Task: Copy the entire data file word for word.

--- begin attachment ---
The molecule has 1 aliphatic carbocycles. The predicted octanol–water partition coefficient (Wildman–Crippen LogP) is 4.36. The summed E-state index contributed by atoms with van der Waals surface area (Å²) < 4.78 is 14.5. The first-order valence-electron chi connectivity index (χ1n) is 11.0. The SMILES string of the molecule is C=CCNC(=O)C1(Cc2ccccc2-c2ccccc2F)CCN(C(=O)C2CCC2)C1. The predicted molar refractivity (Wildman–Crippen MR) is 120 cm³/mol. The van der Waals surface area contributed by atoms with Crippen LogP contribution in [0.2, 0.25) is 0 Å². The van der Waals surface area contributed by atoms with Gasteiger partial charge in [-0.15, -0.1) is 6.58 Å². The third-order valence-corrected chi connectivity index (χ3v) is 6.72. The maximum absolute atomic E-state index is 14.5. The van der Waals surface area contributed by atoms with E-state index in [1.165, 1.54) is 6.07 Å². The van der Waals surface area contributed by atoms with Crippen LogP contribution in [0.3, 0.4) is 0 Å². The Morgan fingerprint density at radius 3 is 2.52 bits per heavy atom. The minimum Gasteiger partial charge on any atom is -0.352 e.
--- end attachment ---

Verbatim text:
The molecule has 1 aliphatic carbocycles. The predicted octanol–water partition coefficient (Wildman–Crippen LogP) is 4.36. The summed E-state index contributed by atoms with van der Waals surface area (Å²) < 4.78 is 14.5. The first-order valence-electron chi connectivity index (χ1n) is 11.0. The SMILES string of the molecule is C=CCNC(=O)C1(Cc2ccccc2-c2ccccc2F)CCN(C(=O)C2CCC2)C1. The predicted molar refractivity (Wildman–Crippen MR) is 120 cm³/mol. The van der Waals surface area contributed by atoms with Crippen LogP contribution in [0.2, 0.25) is 0 Å². The van der Waals surface area contributed by atoms with Gasteiger partial charge in [-0.15, -0.1) is 6.58 Å². The third-order valence-corrected chi connectivity index (χ3v) is 6.72. The maximum absolute atomic E-state index is 14.5. The van der Waals surface area contributed by atoms with E-state index in [1.165, 1.54) is 6.07 Å². The van der Waals surface area contributed by atoms with Crippen LogP contribution in [0.3, 0.4) is 0 Å². The Morgan fingerprint density at radius 3 is 2.52 bits per heavy atom. The minimum Gasteiger partial charge on any atom is -0.352 e.